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Tim Flannery and the nuclear question


22 August 2006

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Tim Flannery. Photo by Adam Bruzzone.
Tim Flannery. Photo by Adam Bruzzone.

Eminent scientist and author Tim Flannery urged the Australian government to put climate change on the agenda claiming that Australia was "the worst of the worst" in terms of combating global warming, adding that serious questions needed to be asked about whether nuclear power could be part of the solution.

"We've been the principal players in this world of chaos," he told a sold-out Sydney Ideas audience last night at the Seymour Centre. "We need to get this issue on the table." He said that when the issue was raised with the current Federal Government, "what we get is a hissy fit, an angry denial and that is simply no longer good enough."

Flannery painted a bleak picture of what the global future held: no ice in the Arctic Circle by the summer of 2050, or even as early as 2016; a rise in sea level by half a metre a decade; mass migration from coastal areas; and the extinction of polar bears in southern parts of the Arctic. "We have entered a new climatic regime," he said. "This is the sort of world we're creating for our children."

Flannery outlined the basics of why the world was warming so rapidly, and called for a carbon tax to combat climatic change to "tax the pollutant," he said, and make alternative energy sources more financially attractive.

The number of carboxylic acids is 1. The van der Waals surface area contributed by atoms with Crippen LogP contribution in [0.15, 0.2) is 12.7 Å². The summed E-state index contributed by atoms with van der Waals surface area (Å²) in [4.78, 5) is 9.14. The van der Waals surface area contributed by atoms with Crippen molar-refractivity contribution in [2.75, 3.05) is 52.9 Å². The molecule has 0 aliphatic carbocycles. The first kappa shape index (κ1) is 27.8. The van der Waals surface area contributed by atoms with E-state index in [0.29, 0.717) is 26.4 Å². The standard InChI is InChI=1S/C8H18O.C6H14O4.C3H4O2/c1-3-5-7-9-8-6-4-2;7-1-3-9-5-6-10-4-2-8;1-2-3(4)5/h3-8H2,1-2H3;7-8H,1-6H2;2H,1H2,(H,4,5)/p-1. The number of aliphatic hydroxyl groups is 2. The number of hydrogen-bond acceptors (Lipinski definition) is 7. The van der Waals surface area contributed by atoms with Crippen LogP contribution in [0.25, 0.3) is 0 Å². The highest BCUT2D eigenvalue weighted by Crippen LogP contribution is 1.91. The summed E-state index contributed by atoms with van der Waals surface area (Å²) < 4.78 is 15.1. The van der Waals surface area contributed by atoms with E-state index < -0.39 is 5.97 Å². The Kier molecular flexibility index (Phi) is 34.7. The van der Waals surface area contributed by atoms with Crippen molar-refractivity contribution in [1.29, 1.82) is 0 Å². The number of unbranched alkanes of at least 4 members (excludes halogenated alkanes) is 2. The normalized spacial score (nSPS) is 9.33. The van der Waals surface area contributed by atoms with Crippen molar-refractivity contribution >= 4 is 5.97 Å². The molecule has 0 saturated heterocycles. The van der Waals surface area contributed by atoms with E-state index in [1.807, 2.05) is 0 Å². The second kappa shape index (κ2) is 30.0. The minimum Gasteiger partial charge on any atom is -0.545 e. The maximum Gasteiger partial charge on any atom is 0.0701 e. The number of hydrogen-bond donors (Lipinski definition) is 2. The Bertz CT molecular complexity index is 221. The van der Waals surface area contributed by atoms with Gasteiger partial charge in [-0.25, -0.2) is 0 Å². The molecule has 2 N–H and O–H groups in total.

He also told the Sydney Ideas audience that "no uranium mines" was a "failed policy" as Australia had 40 per cent of the world's known uranium resources and was already exporting 10,000 tonnes of "yellow cake" a year. Flannery told the audience there were "fundamental questions that need to be asked" about nuclear energy and how it could be used in the "least damaging way".

Tim Flannery is the author of The Weather Makers and We arethe Weather Makers (Text Publishing). His Sydney Ideas talk last night was also the Annual RIHSS-Gleebooks Public Lecture.

The next Sydney Ideas lecturer is Paul Ginsborg, professor of Contemporary European History at the University of Florence and author of the controversial Berlusconi: Television, Power and Patrimony and an expert on contemporary Italian culture and politics. He will appear at the Seymour Centre on Wednesday, 30 August, 2006 at 6.30pm as part of the University of Sydney's international public lecture series.

Full series program.


Contact: Katrina O'Brien

Phone: (02) 9036 7842

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